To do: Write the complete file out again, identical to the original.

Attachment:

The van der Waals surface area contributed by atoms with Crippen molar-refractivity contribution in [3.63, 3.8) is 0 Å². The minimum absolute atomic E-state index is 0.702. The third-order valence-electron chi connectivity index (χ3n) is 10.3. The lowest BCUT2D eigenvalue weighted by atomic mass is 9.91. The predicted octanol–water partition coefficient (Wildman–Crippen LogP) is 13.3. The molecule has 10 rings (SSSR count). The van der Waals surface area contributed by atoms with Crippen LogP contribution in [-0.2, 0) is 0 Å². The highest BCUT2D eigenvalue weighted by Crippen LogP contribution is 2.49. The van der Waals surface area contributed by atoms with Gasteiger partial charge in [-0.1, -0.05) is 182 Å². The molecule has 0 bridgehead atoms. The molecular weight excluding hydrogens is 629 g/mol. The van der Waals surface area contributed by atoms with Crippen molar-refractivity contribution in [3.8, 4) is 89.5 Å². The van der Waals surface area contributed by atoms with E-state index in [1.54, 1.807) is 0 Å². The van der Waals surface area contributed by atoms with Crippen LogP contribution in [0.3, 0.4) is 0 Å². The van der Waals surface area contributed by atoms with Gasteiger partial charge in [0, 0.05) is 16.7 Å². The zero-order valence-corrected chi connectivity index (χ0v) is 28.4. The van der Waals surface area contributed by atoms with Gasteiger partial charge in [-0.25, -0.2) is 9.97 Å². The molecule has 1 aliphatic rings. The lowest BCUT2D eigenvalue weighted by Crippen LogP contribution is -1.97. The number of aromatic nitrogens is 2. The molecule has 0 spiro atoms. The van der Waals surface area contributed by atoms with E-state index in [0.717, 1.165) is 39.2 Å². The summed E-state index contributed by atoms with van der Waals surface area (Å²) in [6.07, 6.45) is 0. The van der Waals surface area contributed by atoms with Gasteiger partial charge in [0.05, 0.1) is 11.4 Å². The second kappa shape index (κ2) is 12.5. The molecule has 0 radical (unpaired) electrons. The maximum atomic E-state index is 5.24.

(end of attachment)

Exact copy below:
The van der Waals surface area contributed by atoms with Crippen molar-refractivity contribution in [3.63, 3.8) is 0 Å². The minimum absolute atomic E-state index is 0.702. The third-order valence-electron chi connectivity index (χ3n) is 10.3. The lowest BCUT2D eigenvalue weighted by atomic mass is 9.91. The predicted octanol–water partition coefficient (Wildman–Crippen LogP) is 13.3. The molecule has 10 rings (SSSR count). The van der Waals surface area contributed by atoms with Crippen LogP contribution in [-0.2, 0) is 0 Å². The highest BCUT2D eigenvalue weighted by Crippen LogP contribution is 2.49. The van der Waals surface area contributed by atoms with Gasteiger partial charge in [-0.1, -0.05) is 182 Å². The molecule has 0 bridgehead atoms. The molecular weight excluding hydrogens is 629 g/mol. The van der Waals surface area contributed by atoms with Crippen molar-refractivity contribution in [3.8, 4) is 89.5 Å². The van der Waals surface area contributed by atoms with E-state index in [1.54, 1.807) is 0 Å². The van der Waals surface area contributed by atoms with Crippen LogP contribution in [0.3, 0.4) is 0 Å². The van der Waals surface area contributed by atoms with Gasteiger partial charge in [0, 0.05) is 16.7 Å². The zero-order valence-corrected chi connectivity index (χ0v) is 28.4. The van der Waals surface area contributed by atoms with Gasteiger partial charge in [-0.25, -0.2) is 9.97 Å². The molecule has 1 aliphatic rings. The lowest BCUT2D eigenvalue weighted by Crippen LogP contribution is -1.97. The number of aromatic nitrogens is 2. The molecule has 0 spiro atoms. The van der Waals surface area contributed by atoms with E-state index in [0.717, 1.165) is 39.2 Å². The summed E-state index contributed by atoms with van der Waals surface area (Å²) in [6.07, 6.45) is 0. The van der Waals surface area contributed by atoms with Gasteiger partial charge in [0.05, 0.1) is 11.4 Å². The second kappa shape index (κ2) is 12.5. The molecule has 0 radical (unpaired) electrons. The maximum atomic E-state index is 5.24.